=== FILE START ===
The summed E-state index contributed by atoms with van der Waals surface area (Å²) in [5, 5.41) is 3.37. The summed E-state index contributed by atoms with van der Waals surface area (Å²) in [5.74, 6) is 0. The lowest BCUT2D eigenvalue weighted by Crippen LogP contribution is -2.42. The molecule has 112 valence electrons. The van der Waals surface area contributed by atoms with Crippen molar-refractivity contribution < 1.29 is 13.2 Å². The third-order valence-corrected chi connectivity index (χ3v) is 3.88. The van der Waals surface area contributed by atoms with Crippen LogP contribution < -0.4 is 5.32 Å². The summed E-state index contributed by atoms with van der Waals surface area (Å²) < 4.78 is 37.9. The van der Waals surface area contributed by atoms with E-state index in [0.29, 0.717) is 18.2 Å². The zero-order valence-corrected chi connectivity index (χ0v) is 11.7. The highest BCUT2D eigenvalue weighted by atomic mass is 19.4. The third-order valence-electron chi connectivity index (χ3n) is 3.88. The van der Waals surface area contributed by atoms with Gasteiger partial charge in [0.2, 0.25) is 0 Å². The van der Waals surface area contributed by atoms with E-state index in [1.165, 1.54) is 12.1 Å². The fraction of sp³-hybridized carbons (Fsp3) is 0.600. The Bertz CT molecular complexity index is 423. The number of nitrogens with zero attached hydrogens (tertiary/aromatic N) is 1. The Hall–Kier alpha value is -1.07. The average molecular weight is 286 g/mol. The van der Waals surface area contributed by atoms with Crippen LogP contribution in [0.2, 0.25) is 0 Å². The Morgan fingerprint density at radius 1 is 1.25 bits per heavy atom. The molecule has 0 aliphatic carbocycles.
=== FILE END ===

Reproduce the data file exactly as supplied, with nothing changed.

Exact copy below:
The summed E-state index contributed by atoms with van der Waals surface area (Å²) in [5, 5.41) is 3.37. The summed E-state index contributed by atoms with van der Waals surface area (Å²) in [5.74, 6) is 0. The lowest BCUT2D eigenvalue weighted by Crippen LogP contribution is -2.42. The molecule has 112 valence electrons. The van der Waals surface area contributed by atoms with Crippen molar-refractivity contribution < 1.29 is 13.2 Å². The third-order valence-corrected chi connectivity index (χ3v) is 3.88. The van der Waals surface area contributed by atoms with Crippen LogP contribution < -0.4 is 5.32 Å². The summed E-state index contributed by atoms with van der Waals surface area (Å²) < 4.78 is 37.9. The van der Waals surface area contributed by atoms with E-state index in [0.29, 0.717) is 18.2 Å². The zero-order valence-corrected chi connectivity index (χ0v) is 11.7. The highest BCUT2D eigenvalue weighted by atomic mass is 19.4. The third-order valence-electron chi connectivity index (χ3n) is 3.88. The van der Waals surface area contributed by atoms with Gasteiger partial charge in [0.2, 0.25) is 0 Å². The van der Waals surface area contributed by atoms with E-state index in [1.165, 1.54) is 12.1 Å². The fraction of sp³-hybridized carbons (Fsp3) is 0.600. The Bertz CT molecular complexity index is 423. The number of nitrogens with zero attached hydrogens (tertiary/aromatic N) is 1. The Hall–Kier alpha value is -1.07. The average molecular weight is 286 g/mol. The van der Waals surface area contributed by atoms with Crippen LogP contribution in [0.2, 0.25) is 0 Å². The Morgan fingerprint density at radius 1 is 1.25 bits per heavy atom. The molecule has 0 aliphatic carbocycles.